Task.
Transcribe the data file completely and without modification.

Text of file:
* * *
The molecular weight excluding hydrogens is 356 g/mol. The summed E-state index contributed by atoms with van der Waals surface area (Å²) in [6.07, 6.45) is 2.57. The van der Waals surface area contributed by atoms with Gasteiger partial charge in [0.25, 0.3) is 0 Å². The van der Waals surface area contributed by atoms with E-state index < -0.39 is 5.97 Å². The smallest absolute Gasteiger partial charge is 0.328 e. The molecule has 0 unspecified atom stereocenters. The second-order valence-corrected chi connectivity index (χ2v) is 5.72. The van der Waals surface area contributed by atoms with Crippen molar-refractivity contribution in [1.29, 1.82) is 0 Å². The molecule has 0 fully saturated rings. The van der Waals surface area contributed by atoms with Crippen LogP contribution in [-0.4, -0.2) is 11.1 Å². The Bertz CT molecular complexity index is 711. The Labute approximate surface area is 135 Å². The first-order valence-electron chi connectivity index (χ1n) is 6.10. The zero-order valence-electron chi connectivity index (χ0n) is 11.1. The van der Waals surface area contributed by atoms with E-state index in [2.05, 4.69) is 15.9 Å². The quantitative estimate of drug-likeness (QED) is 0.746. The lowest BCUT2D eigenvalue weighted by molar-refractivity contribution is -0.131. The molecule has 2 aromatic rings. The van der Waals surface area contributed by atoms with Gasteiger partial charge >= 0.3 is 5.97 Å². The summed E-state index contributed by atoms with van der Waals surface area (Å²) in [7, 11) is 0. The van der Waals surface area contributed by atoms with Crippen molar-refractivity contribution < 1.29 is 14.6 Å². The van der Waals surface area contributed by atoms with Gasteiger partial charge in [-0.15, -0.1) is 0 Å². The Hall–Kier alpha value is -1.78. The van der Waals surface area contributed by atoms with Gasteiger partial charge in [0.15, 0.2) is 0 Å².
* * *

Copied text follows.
The molecular weight excluding hydrogens is 356 g/mol. The summed E-state index contributed by atoms with van der Waals surface area (Å²) in [6.07, 6.45) is 2.57. The van der Waals surface area contributed by atoms with Gasteiger partial charge in [0.25, 0.3) is 0 Å². The van der Waals surface area contributed by atoms with E-state index < -0.39 is 5.97 Å². The smallest absolute Gasteiger partial charge is 0.328 e. The molecule has 0 unspecified atom stereocenters. The second-order valence-corrected chi connectivity index (χ2v) is 5.72. The van der Waals surface area contributed by atoms with Crippen molar-refractivity contribution in [1.29, 1.82) is 0 Å². The molecule has 0 fully saturated rings. The van der Waals surface area contributed by atoms with Crippen LogP contribution in [-0.4, -0.2) is 11.1 Å². The Bertz CT molecular complexity index is 711. The Labute approximate surface area is 135 Å². The first-order valence-electron chi connectivity index (χ1n) is 6.10. The zero-order valence-electron chi connectivity index (χ0n) is 11.1. The van der Waals surface area contributed by atoms with E-state index in [2.05, 4.69) is 15.9 Å². The quantitative estimate of drug-likeness (QED) is 0.746. The lowest BCUT2D eigenvalue weighted by molar-refractivity contribution is -0.131. The molecule has 2 aromatic rings. The van der Waals surface area contributed by atoms with Gasteiger partial charge >= 0.3 is 5.97 Å². The summed E-state index contributed by atoms with van der Waals surface area (Å²) in [7, 11) is 0. The van der Waals surface area contributed by atoms with Crippen molar-refractivity contribution < 1.29 is 14.6 Å². The van der Waals surface area contributed by atoms with Gasteiger partial charge in [-0.15, -0.1) is 0 Å². The Hall–Kier alpha value is -1.78. The van der Waals surface area contributed by atoms with Gasteiger partial charge in [0.15, 0.2) is 0 Å².